> Date: Sun, 25 Aug 2002 17:33:06 -0700
                        > To: <PPLetterpress@yahoogroups.com>
                        > Subject: Re: [PPLetterpress] Digital Strangity
                        >
                        > Katie -
                        > some more info is needed to best diagnose the problem - are you using Adobe
                        > Type Manager? What version number of the font? Adobe or Monotype
                        > manufacture? (look in the .afm file at the notice, copyright and version
                        > fields).
                        > FYI, ATM allows you to preserve either line spacing or character shapes (see
                        > the "general" settings under preferences) when it displays on screen.
                        > Brian Allen
                        >
                        > on 8/25/02 4:28 PM, Katie Harper at knharper@... wrote:
                        >
                        >> I had an odd experience yesterday, and though I'd pass it along to this list
                        >> in case someone else has experienced the same thing or has a clue as to how
                        >> I can fix it.
                        >>
                        >> What happened is this: I was setting type for a small brochure using Quark
                        >> Xpress 3.32 on my Mac G4 running 9.0.4. When I switched to the final font,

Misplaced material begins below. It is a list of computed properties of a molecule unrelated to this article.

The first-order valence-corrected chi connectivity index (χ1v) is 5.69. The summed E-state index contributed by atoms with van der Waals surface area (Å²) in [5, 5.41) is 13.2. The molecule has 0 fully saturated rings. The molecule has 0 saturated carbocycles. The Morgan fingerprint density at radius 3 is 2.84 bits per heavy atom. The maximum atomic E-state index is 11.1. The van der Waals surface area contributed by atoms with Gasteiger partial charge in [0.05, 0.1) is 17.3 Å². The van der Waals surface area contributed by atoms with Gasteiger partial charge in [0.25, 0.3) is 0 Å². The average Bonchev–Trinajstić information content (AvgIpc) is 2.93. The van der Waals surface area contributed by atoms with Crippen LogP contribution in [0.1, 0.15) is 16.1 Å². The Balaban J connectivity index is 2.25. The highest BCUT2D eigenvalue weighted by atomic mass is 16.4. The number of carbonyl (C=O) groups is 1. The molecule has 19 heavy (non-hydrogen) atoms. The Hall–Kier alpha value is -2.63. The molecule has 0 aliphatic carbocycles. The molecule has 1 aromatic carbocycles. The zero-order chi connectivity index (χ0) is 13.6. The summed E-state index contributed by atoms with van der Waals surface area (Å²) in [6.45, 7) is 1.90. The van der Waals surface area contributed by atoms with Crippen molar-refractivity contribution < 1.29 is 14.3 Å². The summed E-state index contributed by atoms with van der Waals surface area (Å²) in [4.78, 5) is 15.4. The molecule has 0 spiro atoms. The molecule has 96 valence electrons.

>> Centaur, all the lower parts of the descender on the lowercase g's were
                        >> gone. Also the tail on the uppercase italic Q. I had never noticed this
                        >> before with this font, which I use frequently, and I somehow doubted if
                        >> Bruce Rogers intended this. When printed on a laserprinter, the letters are
                        >> whole. When printed on an ink jet, which I assume is a QuickDraw printer and
                        >> only reproduces what is on the screen, the same pieces are missing. When I
                        >> tried the experiment in PageMaker I got the same results, although not as
                        >> much was missing. With Illustrator, the letters appear whole on screen.
                        >> Changing the baseline and leading didn't do a thing, nor did type size. I
                        >> tried a couple of other serif fonts, but could not repeat the problem, so it
                        >> may be endemic to Centaur.
                        >>
                        >> Does anyone have an idea what is going on here, and more importantly, is
                        >> there something I can do to fix it?
                        >>
                        >> Thanks.
                        >>
                        >>
                        >> Katie Harper
                        >> Ars Brevis Press
                        >> Cincinnati, OH
                        >> 513-233-9588
                        >> http://www.arsbrevispress.com
                        >>
                        >>
                        >>
                        >>
                        >>
                        >>
                        >>
                        >>
                        >> ? To respond to a post or post a message to the membership:
                        >> PPLetterpress@yahoogroups.com
                        >> ? Encountering problems? contact:
                        >> PPLetterpress-owner@yahoogroups.com
                        >> ? To unsubscribe:
                        >> PPLetterpress-unsubscribe@yahoogroups.com